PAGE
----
The Advanced Manufacturing Cooperative Research Centre (AMCRC) organised a workshop last week on additive manufacturing and its impact on medical technologies. Organised in conjunction with RMIT and Bio21 Cluster, the aim was to promote the new technologies and also educate the attendees on the network and resources available to help businesses adopt them.
The latest in laser additive technology includes Selective Laser Melting (SLM), Electron Beam Melting, Laser Metal Deposition, and Laser Sintering. Their main advantage is the ability to build complex shaped objects using biocompatible metals such as Cobalt-Chrome, Titanium, and 17-4 PH Steel. This then simplifies and quickens the process of customising orthopaedic and dental implants; and using additive manufacturing basically means less wastage of materials compared to traditional subtractive methods.
Anatomics, who had a rep presenting at the workshop, is one of the companies applying this technology in the medical field. They are a Melbourne based company, specialising in cranial and maxillofacial custom implants. They also produce BioModels based on CT scans or MRI, which allows surgeons to have a better visual and feel while diagnosing and subsequently help improve surgery planning.
The potential for laser additive manufacturing is huge, but currently most of the ‘action’ are still in the universities, research institutions, and hospitals. That is where government funding programs and organisations like the AMCRC come in to help bring additive technology into the industry or even to form startups. The challenge is that the size of the local market (Australia) is too small for this technology, so it must definitely go regional or even global for a commercial entity to be viable. Then even before that, to build up an environment that embraces entrepreneurship, innovation and collaborative efforts.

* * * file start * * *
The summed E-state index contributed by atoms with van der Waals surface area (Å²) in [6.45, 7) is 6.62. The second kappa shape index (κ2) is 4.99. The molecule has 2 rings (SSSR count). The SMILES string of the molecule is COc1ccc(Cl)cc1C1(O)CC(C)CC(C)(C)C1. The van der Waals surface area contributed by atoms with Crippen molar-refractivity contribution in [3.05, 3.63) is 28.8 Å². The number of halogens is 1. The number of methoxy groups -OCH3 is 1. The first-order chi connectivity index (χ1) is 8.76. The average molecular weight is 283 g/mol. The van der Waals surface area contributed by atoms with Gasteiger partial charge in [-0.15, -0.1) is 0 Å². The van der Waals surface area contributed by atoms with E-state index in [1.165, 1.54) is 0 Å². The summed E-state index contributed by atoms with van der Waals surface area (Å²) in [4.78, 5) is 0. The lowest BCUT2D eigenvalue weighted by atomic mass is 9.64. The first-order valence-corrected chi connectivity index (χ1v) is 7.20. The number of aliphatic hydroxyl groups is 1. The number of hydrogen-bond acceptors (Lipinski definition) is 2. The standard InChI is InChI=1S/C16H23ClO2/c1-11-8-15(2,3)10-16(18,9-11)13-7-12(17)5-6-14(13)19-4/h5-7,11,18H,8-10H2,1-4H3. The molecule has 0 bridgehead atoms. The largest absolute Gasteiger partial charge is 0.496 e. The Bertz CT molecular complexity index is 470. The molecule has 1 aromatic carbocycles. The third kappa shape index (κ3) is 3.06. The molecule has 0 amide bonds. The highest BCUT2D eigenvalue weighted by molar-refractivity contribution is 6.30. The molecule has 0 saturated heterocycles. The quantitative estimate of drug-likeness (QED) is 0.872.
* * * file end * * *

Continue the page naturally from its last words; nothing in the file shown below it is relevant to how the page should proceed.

Looking at Kickstarter – the latest trend in global crowd-source funding, if you search “3D printer”, there are at least 10 projects trying to come up with their own machine for 3D printing (which is the more common name for additive manufacturing). They are typically motivated by three reasons:
- Existing 3D printers in the market are too expensive
- They would like certain features or capabilities missing in existing printers
- Read point 1 again.
Although currently these Kickstarter projects are only suitable for printing polymers and objects smaller in dimensions (around 100x100x150mm), but their low cost of entry (between USD$700 – 2500) is rapidly promoting the use of additive technology and they just might be the tipping point for design and additive manufacturing. Just check out this project that is already getting close to 20 times its original funding goal!
Finally I found this Ted talk that gave a very good overview of additive manufacturing from a designer’s point of view: